Scarlet fever is caused by Group A beta-hemolytic
. This type of bacteria produces a toxin that causes a rash. Scarlet fever usually develops in conjunction with
A risk factor is something that increases your chance of getting a disease or condition.
Risk factors include:
Age: 3-15 years old
Untreated strep infection
Close contact with someone who has an untreated strep infection
Overcrowded environments, or close proximity, such as a daycare facility, school, or home
The first signs of strep throat are:
A red, swollen throat
Fever above 101°F
If strep is diagnosed and treated with antibiotics, the infection may progress to scarlet fever.
Swollen glands in the neck
White or yellow coating on the tongue
Bright red tongue ("strawberry tongue")
Loss of appetite
Scarlet fever has a characteristic rash. Small red spots usually appear on the neck and chest within 24-48 hours after onset of the illness. This rash will spread quickly over the body to the abdomen, arms, and legs. The rash feels rough, like sand paper, and the redness blanches with pressure. There may also be flushing in the face with paleness around the mouth. Elbows, underarms, and other body crease areas may show red streaks called "Pastia's lines." In 7-10 days, the rash will peel off.
The doctor will ask about your symptoms and medical history, and perform a physical exam. The doctor will swab the back of your throat for testing. The sample may be sent to a lab for a throat culture or a rapid strep antigen test ("rapid" strep test) may be done in the office.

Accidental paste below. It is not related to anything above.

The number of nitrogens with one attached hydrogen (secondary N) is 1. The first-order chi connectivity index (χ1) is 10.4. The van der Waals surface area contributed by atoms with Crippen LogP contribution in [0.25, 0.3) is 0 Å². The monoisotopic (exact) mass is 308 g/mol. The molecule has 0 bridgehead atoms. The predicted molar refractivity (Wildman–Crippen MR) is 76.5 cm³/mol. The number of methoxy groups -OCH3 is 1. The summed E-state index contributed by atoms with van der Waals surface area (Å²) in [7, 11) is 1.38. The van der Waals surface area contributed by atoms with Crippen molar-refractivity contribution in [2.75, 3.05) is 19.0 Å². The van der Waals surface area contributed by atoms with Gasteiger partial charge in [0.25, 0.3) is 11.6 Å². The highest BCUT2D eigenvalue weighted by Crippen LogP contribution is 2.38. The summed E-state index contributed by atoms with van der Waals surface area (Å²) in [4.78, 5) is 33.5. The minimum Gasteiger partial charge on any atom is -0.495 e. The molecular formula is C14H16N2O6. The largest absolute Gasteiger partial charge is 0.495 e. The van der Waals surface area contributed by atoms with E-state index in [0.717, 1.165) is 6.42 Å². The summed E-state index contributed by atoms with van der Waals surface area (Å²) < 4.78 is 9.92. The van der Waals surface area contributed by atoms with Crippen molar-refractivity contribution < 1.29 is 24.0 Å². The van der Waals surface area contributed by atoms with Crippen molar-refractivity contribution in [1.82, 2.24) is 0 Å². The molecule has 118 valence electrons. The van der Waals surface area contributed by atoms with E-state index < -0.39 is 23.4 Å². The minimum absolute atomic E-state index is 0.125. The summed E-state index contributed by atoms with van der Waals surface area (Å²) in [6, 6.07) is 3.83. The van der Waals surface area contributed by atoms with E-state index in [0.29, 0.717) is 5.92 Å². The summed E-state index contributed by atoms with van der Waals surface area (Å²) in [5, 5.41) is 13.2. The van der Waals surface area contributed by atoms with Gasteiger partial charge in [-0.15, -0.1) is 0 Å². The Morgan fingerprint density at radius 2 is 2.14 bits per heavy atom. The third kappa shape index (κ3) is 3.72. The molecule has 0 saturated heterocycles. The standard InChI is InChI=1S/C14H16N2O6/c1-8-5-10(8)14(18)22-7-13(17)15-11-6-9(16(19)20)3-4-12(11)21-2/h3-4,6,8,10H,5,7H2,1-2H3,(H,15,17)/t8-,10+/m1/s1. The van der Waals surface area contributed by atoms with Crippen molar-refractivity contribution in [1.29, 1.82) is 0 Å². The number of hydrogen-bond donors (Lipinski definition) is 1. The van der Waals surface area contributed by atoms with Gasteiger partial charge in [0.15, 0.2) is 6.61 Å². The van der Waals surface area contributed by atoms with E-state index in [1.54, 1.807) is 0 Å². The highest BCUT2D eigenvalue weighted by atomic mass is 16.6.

Scarlet fever can be treated with an antibiotic, such as penicillin or amoxicillin. It is usually taken for about 10 days. Erythromycin or azithromycin can be used for those with penicillin allergy. It is important to take all the prescribed medication to prevent recurrence or complications. People with an active strep infection are usually contagious until the antibiotic has been taken for at least 24 hours.
In rare cases, untreated strep throat infection may cause:
Please be aware that this information is provided to supplement the care
provided by your physician. It is neither intended nor implied to be a
substitute for professional medical advice. CALL YOUR HEALTHCARE PROVIDER
IMMEDIATELY IF YOU THINK YOU MAY HAVE A MEDICAL EMERGENCY. Always seek the
advice of your physician or other qualified health provider prior to
starting any new treatment or with any questions you may have regarding a